One-act play.  A 20-ish man named Stu sits in a bathtub wearing only a pair of jeans, while his girlfriend Joy makes preparations to leave for Chicago, where she has taken a new job. Friends drop by to wish her farewell, Joy hops into the bathtub for a sweaty session of foreplay and Stu never stirs from his pool of (imaginary) water.

Throughout the arrivals and departures of other characters, Stu sustains a running monologue filled with visions of marine life: of flesh-eating barracudas and of fishermen seen from the fish's perspective. He intermittently adopts the persona of a prim, curmudgeonly old woman who frowns upon the flightiness of young things on the beach.

As the imagery grows more and more fierce, culminating in a description of an apocalyptic orgy, it becomes clear that all this talk is really just about a guy who doesn't want to be left by his lover. Those feelings are translated into an extravaganza of metaphors that evoke both a particular self-pity and a cosmic terror.

Performance History

Theatre Genesis at St. Marks Church-in-the-Bowery, New York on April 16, 1965. Directed by Ralph Cook and starring Kevin O'Connor and Mari-Claire Charba
Cafe La Mama - March 13 & 17, 1966
Martinque Theater - April 12, 1966
La Mama European Tour - 1967
London - 1976

Joseph Papp Public Theater, NY - November 1996 - Directed by Joseph Chaikin and starring Wayne Maugans and Leslie Silva
Double billed with "When the World was Green".


"Mr. Shepard has said he wrote ''Chicago' in one day, and the play still glows with the sense of hot, youthful spontaneity, of a mind that simply opened itself and let the images tumble out. But it's also remarkably of a piece and, if you relax and just give yourself to it, surprisingly coherent...  Ms. Silva and especially Mr. Maugans, whose sparkling energy and inventiveness never flag, are first-rate, recreating what one imagines the electricity must have been when 'Chicago' was first performed at St. Mark's Church-in-the-Bowery 31 years ago. The result is an oddly sexual experience that both tickles and stings."   ...Ben Brantley, NY Times, November 8, 1996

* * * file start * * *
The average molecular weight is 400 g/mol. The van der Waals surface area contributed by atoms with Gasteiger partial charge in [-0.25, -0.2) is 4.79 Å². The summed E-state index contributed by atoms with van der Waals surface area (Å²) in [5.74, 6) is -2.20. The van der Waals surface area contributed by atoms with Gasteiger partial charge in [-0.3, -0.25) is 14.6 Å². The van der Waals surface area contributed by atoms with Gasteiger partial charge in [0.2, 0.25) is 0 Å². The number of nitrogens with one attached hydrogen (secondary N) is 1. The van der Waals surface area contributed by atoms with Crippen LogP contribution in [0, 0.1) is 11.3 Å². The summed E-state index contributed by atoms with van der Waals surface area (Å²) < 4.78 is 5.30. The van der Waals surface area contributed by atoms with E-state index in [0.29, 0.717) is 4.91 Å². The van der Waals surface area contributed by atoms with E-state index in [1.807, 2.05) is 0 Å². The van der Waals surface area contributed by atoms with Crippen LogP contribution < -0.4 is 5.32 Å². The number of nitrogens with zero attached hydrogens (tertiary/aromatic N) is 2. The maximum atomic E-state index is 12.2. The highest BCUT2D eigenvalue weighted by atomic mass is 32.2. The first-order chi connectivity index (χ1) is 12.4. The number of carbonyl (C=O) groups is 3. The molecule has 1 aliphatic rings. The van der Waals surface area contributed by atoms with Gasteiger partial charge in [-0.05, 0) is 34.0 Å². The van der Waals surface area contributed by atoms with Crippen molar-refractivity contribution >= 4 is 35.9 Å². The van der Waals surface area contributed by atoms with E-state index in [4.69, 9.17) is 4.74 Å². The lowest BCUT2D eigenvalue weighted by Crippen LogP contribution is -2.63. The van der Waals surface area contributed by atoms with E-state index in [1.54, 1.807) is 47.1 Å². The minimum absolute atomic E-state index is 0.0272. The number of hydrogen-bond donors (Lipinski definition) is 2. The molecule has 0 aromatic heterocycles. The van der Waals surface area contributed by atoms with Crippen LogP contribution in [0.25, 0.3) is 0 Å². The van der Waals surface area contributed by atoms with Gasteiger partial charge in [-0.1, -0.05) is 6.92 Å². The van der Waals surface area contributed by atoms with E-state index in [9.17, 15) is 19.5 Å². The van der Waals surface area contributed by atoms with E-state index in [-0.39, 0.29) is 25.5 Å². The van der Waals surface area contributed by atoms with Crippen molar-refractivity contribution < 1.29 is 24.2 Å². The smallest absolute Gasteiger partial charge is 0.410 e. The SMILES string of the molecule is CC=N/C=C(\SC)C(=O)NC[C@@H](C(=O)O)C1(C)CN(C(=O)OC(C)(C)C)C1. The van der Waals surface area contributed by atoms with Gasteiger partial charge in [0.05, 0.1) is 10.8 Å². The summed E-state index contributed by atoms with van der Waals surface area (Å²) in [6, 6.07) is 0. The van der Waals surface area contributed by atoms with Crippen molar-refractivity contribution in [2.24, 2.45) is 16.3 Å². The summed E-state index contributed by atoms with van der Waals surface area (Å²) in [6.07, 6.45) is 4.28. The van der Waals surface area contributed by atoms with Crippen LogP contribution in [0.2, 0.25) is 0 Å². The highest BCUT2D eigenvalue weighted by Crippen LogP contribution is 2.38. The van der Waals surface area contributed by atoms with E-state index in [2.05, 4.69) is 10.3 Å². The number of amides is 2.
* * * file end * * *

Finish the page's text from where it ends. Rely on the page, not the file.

"'Chicago' is vintage early Shepard, a funny, furry exercise that never quite becomes a shaggy dog story, the playwright being more intent on short-circuiting conventional expectations while playing with language... Everything about 'Chicago' suggests we're in the company of young, 1960's radical theater types who want to disorient if not shock themselves and the audience, thus to rediscover the primal effect of theater. Or something like that."  ...Vincent Canby, NY Times, November 17, 1996

"'Chicago' - and why is it called that when it could just as well be Duluth or Kangaroo? - is about nothing... Shepard can write plays that make sense, but when he tries to be absurdist or surreal, he usually fails; he doesn't understand that absurdism must be witty or charming or poetic or satirical, and that surrealism must at least evoke associations."  ...John Simon, New York magazine, November 18, 1996

Winner of the 1965-1966 Obie award for Distinguished Plays (along with "Icarus's Mother" and "Red Cross"
Five Plays by Sam Shepard - Bobbs-Merrill, Indianapolis - 1967
Chicago and Other Plays - Applause Books - 1981
The Unseen Hand and Other Plays - New York: Bantam Books, NY -1986
The Unseen Hand and Other Plays - Vintage Books - April 30, 199615 One-act Plays, Vintage, 2012

Sam with "Chicago" production - Public Theater - NY - 1996

Won the Village Voice's Obie Award for Distinguished Plays (1965-1966 season)